Steady Stream of Chinese Scholars Coming to Faulkner Center
CAPE GIRARDEAU, Mo., Dec. 3, 2008 -- In 2005 Changlei Li, an English professor in the People’s Republic of China who wanted to travel to the United States to complete his doctoral dissertation on William Faulkner, sent letters of inquiry to two American institutions that hold significant Faulkner collections. Only one answered immediately with an invitation to visit -- Southeast Missouri State University’s Center for Faulkner Studies.
Li spent a year at Southeast, conducting research in the Brodsky Collection and completing his dissertation with the assistance of Dr. Robert Hamblin, the director of the Faulkner Center. Li then returned to China to become chairman of the English department at Jinan University in Shandong Province.
Since Li’s visit to the Faulkner Center, 10 additional Chinese scholars have come to Southeast to study Faulkner with Hamblin and to use the resources of the institution’s Faulkner Center. Three more are scheduled to visit in 2009.
Some of the visitors, like Li, first learned of the Center for Faulkner Studies through the Center’s Web site. Others have been recommended by previous visitors. And some have been encouraged to come by Prof. Minghan Xiao, a Chinese scholar who has authored two books on Faulknerᾰand whose wife, Dr. Deqi Zen, is an English professor at Southeast.
One of the scholars, Qinghua Kong of Qingdao University, who visited the Faulkner Center in 2006, is a 73rd generation descendant of Confucius. At Southeast, Kong conducted research on Faulkner’s novel As I Lay Dying.
A recent scholar, Hong Zhen Lei of Chang’an University, completed a psychoanalytic study of two Faulkner characters, Quentin Compson and Thomas Sutpen, which she presented at the Faulkner and Chopin Conference hosted by the Faulkner Center.
The current Chinese scholar is Aihong Pi, who teaches at Central South University in Changsha. Her home city has a population of more than six million, so she enjoys the small town atmosphere of Cape Girardeau.
The Chinese scholars’ desire to study at the Faulkner Center reflects the rising interest in Faulkner’s works among Chinese academics.
“I’m told by the visiting scholars,” Hamblin says, “that there is now in China more scholarly interest in Faulkner than in Shakespeare.”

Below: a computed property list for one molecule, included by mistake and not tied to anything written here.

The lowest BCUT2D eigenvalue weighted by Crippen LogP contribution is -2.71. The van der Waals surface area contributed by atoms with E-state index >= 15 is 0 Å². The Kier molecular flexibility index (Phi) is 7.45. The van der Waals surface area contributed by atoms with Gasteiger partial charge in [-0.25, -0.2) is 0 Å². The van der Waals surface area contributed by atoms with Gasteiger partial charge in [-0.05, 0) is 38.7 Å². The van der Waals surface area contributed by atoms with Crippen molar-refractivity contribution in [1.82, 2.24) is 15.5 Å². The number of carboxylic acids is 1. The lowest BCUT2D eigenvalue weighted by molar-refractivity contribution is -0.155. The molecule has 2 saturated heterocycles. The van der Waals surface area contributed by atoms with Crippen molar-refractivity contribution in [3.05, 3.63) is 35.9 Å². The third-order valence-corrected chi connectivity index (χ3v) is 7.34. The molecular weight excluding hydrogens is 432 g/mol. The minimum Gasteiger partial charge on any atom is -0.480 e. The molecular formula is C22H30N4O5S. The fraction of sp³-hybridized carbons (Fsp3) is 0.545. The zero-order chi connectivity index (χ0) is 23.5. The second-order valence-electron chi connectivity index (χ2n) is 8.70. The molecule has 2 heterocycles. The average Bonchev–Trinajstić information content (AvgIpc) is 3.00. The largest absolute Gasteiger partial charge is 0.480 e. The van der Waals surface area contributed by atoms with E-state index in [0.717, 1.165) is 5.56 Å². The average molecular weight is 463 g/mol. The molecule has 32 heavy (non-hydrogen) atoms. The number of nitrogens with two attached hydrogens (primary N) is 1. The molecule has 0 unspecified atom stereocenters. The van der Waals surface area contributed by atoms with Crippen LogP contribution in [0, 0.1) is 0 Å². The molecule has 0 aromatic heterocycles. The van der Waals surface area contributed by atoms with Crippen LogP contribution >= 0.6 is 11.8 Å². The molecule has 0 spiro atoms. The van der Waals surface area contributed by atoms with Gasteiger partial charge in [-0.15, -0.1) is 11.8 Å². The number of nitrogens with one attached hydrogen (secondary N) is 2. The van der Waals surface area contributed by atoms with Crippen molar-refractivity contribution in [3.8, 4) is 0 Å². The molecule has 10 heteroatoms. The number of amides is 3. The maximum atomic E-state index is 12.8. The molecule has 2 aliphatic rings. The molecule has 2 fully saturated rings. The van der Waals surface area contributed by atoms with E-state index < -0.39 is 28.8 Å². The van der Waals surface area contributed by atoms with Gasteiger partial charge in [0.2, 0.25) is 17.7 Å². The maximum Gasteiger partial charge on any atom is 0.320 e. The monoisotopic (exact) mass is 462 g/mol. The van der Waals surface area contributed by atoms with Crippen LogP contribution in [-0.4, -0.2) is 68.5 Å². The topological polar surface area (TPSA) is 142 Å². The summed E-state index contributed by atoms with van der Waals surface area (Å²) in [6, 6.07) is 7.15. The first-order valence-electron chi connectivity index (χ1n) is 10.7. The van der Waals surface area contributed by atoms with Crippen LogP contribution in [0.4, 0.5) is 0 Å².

According to Hamblin, “A Rose for Emily,” perhaps Faulkner’s best known story, was translated into Chinese during the 1930s, but only in recent decades have all of Faulkner’s novels and stories been issued in Chinese translations.
As Hamblin explains, “During Chairman Mao’s Communist regime, the only Faulkner works made available to Chinese readers were those that deal with negative conditions like racism and poverty.”
Hamblin continued, “In recent years, however, as China has become increasingly open to Western ideas and influences, a wider range of Faulkner’s works has become available in Chinese translations, and Chinese scholars are encouraged to study in the United States.”
The Chinese scholars who visit the Faulkner Center typically stay for four to 12 months. Most of them receive travel grants from their institutions or from their provincial or national governments. And most are making their first visit to the United States.
In addition to furthering their interest in Faulkner’s life and works, the scholars participate in a number of cultural exchanges. They visit classes in the Department of English to observe American teachers and students, and they occasionally give guest lectures. They attend church services and civic club meetings. And, as time will allow, they travel.
Hamblin always arranges a trip to Oxford, Miss., Faulkner’s hometown, for each visiting scholar. Oxford is the model for Faulkner’s fictional Jefferson, and Hamblin, a native of north Mississippi, enjoys showing the scholars Faulkner sites in and around Oxford.
On the return trip, Hamblin takes the scholars to Memphis’s Beale Street, where they enjoy an evening of music and barbecue.
“Faulkner is the common bond that brings these scholars to our campus,” Hamblin says. “But they go home with much more than an increased knowledge of Faulkner, including a whole bunch of new friends.”